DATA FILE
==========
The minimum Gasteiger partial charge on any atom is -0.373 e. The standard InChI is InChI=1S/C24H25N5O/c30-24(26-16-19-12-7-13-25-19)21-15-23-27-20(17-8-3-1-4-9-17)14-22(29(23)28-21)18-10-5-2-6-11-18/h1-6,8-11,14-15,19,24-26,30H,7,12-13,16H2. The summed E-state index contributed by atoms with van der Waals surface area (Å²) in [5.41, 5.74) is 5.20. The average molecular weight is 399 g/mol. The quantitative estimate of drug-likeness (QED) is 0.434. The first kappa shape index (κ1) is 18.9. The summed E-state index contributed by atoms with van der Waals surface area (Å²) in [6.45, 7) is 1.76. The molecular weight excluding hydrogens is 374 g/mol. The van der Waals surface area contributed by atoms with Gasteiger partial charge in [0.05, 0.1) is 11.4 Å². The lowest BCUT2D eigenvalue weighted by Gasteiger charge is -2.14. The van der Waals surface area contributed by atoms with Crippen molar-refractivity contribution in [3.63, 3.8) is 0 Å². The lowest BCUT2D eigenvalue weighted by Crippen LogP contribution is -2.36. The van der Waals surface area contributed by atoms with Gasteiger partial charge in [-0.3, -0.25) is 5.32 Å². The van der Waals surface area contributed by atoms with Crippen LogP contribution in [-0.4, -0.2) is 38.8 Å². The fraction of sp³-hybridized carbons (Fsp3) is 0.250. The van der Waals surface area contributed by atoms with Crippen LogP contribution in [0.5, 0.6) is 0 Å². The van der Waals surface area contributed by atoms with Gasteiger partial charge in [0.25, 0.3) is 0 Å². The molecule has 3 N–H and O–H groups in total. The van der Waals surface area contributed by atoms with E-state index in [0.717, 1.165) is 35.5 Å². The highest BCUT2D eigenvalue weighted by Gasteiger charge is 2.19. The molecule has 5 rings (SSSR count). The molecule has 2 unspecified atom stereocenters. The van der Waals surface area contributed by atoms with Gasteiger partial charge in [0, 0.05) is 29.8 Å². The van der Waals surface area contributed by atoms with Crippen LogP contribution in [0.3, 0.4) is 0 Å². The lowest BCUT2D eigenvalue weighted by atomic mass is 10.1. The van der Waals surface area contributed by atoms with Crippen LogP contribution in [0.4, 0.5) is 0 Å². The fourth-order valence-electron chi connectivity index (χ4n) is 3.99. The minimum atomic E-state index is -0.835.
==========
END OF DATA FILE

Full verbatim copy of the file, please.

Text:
The minimum Gasteiger partial charge on any atom is -0.373 e. The standard InChI is InChI=1S/C24H25N5O/c30-24(26-16-19-12-7-13-25-19)21-15-23-27-20(17-8-3-1-4-9-17)14-22(29(23)28-21)18-10-5-2-6-11-18/h1-6,8-11,14-15,19,24-26,30H,7,12-13,16H2. The summed E-state index contributed by atoms with van der Waals surface area (Å²) in [5.41, 5.74) is 5.20. The average molecular weight is 399 g/mol. The quantitative estimate of drug-likeness (QED) is 0.434. The first kappa shape index (κ1) is 18.9. The summed E-state index contributed by atoms with van der Waals surface area (Å²) in [6.45, 7) is 1.76. The molecular weight excluding hydrogens is 374 g/mol. The van der Waals surface area contributed by atoms with Gasteiger partial charge in [0.05, 0.1) is 11.4 Å². The lowest BCUT2D eigenvalue weighted by Gasteiger charge is -2.14. The van der Waals surface area contributed by atoms with Crippen molar-refractivity contribution in [3.63, 3.8) is 0 Å². The lowest BCUT2D eigenvalue weighted by Crippen LogP contribution is -2.36. The van der Waals surface area contributed by atoms with Gasteiger partial charge in [-0.3, -0.25) is 5.32 Å². The van der Waals surface area contributed by atoms with Crippen LogP contribution in [-0.4, -0.2) is 38.8 Å². The fraction of sp³-hybridized carbons (Fsp3) is 0.250. The van der Waals surface area contributed by atoms with Crippen LogP contribution in [0.5, 0.6) is 0 Å². The van der Waals surface area contributed by atoms with Gasteiger partial charge in [0.25, 0.3) is 0 Å². The molecule has 3 N–H and O–H groups in total. The van der Waals surface area contributed by atoms with E-state index in [0.717, 1.165) is 35.5 Å². The highest BCUT2D eigenvalue weighted by Gasteiger charge is 2.19. The molecule has 5 rings (SSSR count). The molecule has 2 unspecified atom stereocenters. The van der Waals surface area contributed by atoms with Gasteiger partial charge in [0, 0.05) is 29.8 Å². The van der Waals surface area contributed by atoms with Crippen LogP contribution in [0.3, 0.4) is 0 Å². The lowest BCUT2D eigenvalue weighted by atomic mass is 10.1. The van der Waals surface area contributed by atoms with Crippen LogP contribution in [0.4, 0.5) is 0 Å². The fourth-order valence-electron chi connectivity index (χ4n) is 3.99. The minimum atomic E-state index is -0.835.